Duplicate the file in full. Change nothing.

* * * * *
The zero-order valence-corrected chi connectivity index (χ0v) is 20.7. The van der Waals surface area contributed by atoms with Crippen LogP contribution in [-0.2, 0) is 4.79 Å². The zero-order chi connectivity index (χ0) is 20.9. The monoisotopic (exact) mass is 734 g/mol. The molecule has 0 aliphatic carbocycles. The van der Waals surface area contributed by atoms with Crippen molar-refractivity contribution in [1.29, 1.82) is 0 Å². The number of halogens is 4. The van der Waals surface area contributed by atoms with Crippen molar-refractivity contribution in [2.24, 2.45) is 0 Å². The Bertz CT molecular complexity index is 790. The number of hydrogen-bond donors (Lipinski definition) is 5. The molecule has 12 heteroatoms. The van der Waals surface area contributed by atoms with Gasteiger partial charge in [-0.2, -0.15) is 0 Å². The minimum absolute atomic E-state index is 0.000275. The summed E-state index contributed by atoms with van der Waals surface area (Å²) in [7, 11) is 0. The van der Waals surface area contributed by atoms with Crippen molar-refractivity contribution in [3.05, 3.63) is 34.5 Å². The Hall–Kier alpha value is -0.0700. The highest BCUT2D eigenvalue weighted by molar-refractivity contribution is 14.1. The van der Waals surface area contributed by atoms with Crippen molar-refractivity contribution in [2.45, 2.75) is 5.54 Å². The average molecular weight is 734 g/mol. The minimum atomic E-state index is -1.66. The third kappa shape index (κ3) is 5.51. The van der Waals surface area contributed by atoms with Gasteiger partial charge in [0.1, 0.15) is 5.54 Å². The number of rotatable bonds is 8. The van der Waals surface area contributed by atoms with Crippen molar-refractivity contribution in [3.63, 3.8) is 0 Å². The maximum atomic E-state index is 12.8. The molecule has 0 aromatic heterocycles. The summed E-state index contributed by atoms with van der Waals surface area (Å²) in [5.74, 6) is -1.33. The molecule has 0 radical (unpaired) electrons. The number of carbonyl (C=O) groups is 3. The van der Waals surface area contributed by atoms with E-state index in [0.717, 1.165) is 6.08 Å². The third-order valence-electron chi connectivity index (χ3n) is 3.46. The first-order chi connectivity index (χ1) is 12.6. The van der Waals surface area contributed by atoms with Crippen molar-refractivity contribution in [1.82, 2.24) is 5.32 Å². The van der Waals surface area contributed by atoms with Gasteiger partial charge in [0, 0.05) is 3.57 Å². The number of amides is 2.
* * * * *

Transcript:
The zero-order valence-corrected chi connectivity index (χ0v) is 20.7. The van der Waals surface area contributed by atoms with Crippen LogP contribution in [-0.2, 0) is 4.79 Å². The zero-order chi connectivity index (χ0) is 20.9. The monoisotopic (exact) mass is 734 g/mol. The molecule has 0 aliphatic carbocycles. The van der Waals surface area contributed by atoms with Crippen molar-refractivity contribution in [1.29, 1.82) is 0 Å². The number of halogens is 4. The van der Waals surface area contributed by atoms with Crippen molar-refractivity contribution in [2.24, 2.45) is 0 Å². The Bertz CT molecular complexity index is 790. The number of hydrogen-bond donors (Lipinski definition) is 5. The molecule has 12 heteroatoms. The van der Waals surface area contributed by atoms with Gasteiger partial charge in [-0.2, -0.15) is 0 Å². The minimum absolute atomic E-state index is 0.000275. The summed E-state index contributed by atoms with van der Waals surface area (Å²) in [7, 11) is 0. The van der Waals surface area contributed by atoms with Crippen molar-refractivity contribution in [3.05, 3.63) is 34.5 Å². The Hall–Kier alpha value is -0.0700. The highest BCUT2D eigenvalue weighted by molar-refractivity contribution is 14.1. The van der Waals surface area contributed by atoms with Crippen molar-refractivity contribution in [2.45, 2.75) is 5.54 Å². The average molecular weight is 734 g/mol. The minimum atomic E-state index is -1.66. The third kappa shape index (κ3) is 5.51. The van der Waals surface area contributed by atoms with Gasteiger partial charge in [0.1, 0.15) is 5.54 Å². The number of rotatable bonds is 8. The van der Waals surface area contributed by atoms with Crippen molar-refractivity contribution in [3.63, 3.8) is 0 Å². The maximum atomic E-state index is 12.8. The molecule has 0 aromatic heterocycles. The summed E-state index contributed by atoms with van der Waals surface area (Å²) in [5.74, 6) is -1.33. The molecule has 0 radical (unpaired) electrons. The number of carbonyl (C=O) groups is 3. The van der Waals surface area contributed by atoms with E-state index in [0.717, 1.165) is 6.08 Å². The third-order valence-electron chi connectivity index (χ3n) is 3.46. The first-order chi connectivity index (χ1) is 12.6. The van der Waals surface area contributed by atoms with Crippen molar-refractivity contribution in [1.82, 2.24) is 5.32 Å². The van der Waals surface area contributed by atoms with Gasteiger partial charge in [0, 0.05) is 3.57 Å². The number of amides is 2.